Abstract: Sedimentation Response to Earthquake-Related Events, Middle Eocene Ventura Basin, California
Michael S. Clark
Middle Eocene strata in the Topatopa Mountains, northeastern Ventura Basin, California, were deposited as five unconformity-bounded depositional sequences in a seismically-active basin characterized by rapid, episodic subsidence. Analysis of stratigraphic geometries, detailed facies analyses, and backstripping-derived subsidence rates indicate that tectonically-induced differential subsidence caused basin-wide migrations of the Topatopa depocenter at least every 2 m.y.
Unusually abundant convolute laminations and a slumped interval may record the influence of earthquakes. The convolute laminations do not grade downward into ripple laminations and are not associated with dewatering dikes and pipes as would be expected if the laminations were formed by shear from an overlying current or by dewatering during rapid burial. Thus, formation during shock-induced liquefaction is more likely. Also, a 20-m thick slumped interval in the uppermost Cozy Dell Formation underlies a sequence boundary interpreted as a surface across which depocenter migration took place. Association of this slumped interval with a tectonically-formed surface is consistent with deposition in a seismically-active environment.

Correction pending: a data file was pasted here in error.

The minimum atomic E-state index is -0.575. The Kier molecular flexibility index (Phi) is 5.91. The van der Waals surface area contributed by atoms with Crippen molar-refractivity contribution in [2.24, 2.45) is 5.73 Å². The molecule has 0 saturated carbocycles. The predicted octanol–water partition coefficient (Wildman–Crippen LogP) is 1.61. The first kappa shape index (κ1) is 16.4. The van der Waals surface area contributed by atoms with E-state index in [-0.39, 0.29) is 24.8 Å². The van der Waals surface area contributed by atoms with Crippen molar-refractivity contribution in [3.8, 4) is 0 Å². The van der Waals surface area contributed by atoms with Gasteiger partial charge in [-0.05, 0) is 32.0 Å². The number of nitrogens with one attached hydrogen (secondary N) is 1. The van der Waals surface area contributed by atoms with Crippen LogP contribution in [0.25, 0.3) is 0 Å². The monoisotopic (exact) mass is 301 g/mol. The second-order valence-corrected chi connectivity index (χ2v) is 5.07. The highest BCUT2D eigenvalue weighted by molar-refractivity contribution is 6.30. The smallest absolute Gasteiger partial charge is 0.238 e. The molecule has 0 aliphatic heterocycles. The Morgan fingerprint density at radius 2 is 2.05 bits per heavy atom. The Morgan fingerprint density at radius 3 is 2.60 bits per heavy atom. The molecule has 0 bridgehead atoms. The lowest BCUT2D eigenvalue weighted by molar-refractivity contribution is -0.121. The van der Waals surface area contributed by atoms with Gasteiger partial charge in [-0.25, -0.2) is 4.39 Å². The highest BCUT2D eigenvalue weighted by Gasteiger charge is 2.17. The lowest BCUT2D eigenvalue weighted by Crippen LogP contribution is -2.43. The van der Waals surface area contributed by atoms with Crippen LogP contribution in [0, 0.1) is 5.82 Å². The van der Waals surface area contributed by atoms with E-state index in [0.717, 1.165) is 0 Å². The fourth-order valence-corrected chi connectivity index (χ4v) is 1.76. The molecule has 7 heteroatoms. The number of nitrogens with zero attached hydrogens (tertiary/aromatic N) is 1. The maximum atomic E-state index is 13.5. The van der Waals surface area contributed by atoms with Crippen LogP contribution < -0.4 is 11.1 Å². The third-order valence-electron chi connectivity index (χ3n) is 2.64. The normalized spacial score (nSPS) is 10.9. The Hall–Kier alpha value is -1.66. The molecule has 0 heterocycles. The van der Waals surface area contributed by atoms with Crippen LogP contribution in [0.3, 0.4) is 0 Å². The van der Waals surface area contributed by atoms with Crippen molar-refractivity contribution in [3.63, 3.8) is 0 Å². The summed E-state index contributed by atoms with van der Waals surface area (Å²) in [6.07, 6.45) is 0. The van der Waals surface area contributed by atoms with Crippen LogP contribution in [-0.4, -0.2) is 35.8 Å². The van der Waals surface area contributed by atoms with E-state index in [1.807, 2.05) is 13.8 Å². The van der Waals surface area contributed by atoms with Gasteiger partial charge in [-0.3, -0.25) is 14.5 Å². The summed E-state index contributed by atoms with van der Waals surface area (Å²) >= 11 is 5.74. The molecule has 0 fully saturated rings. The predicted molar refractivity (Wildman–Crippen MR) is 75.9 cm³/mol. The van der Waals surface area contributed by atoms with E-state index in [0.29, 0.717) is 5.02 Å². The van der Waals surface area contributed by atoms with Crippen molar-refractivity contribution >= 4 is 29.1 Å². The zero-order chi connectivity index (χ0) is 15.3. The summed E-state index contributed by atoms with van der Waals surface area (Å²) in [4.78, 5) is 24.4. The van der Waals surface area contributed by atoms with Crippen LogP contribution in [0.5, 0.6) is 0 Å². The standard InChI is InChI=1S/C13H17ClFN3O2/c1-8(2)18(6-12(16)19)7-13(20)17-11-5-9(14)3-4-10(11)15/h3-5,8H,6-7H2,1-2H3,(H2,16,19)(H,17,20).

Rapid, differential subsidence in the Topatopa depocenter was probably episodic and associated with seismic events. Rapid, episodic subsidence with attending earthquakes is recorded in Holocene strata of the Humboldt basin, an analog to the Topatopa depocenter. Also, a Middle Tertiary slumped interval in the southernmost San Joaquin basin is attributed to a seismic event. Similar earthquake-related events are recorded by sedimentation patterns in the Middle Eocene Ventura Basin and may be evident in the strata of other active-margin basins as well.
AAPG Search and Discovery Article #90981©1994 AAPG Pacific Section Meeting, Ventura, California, April 27-29, 1994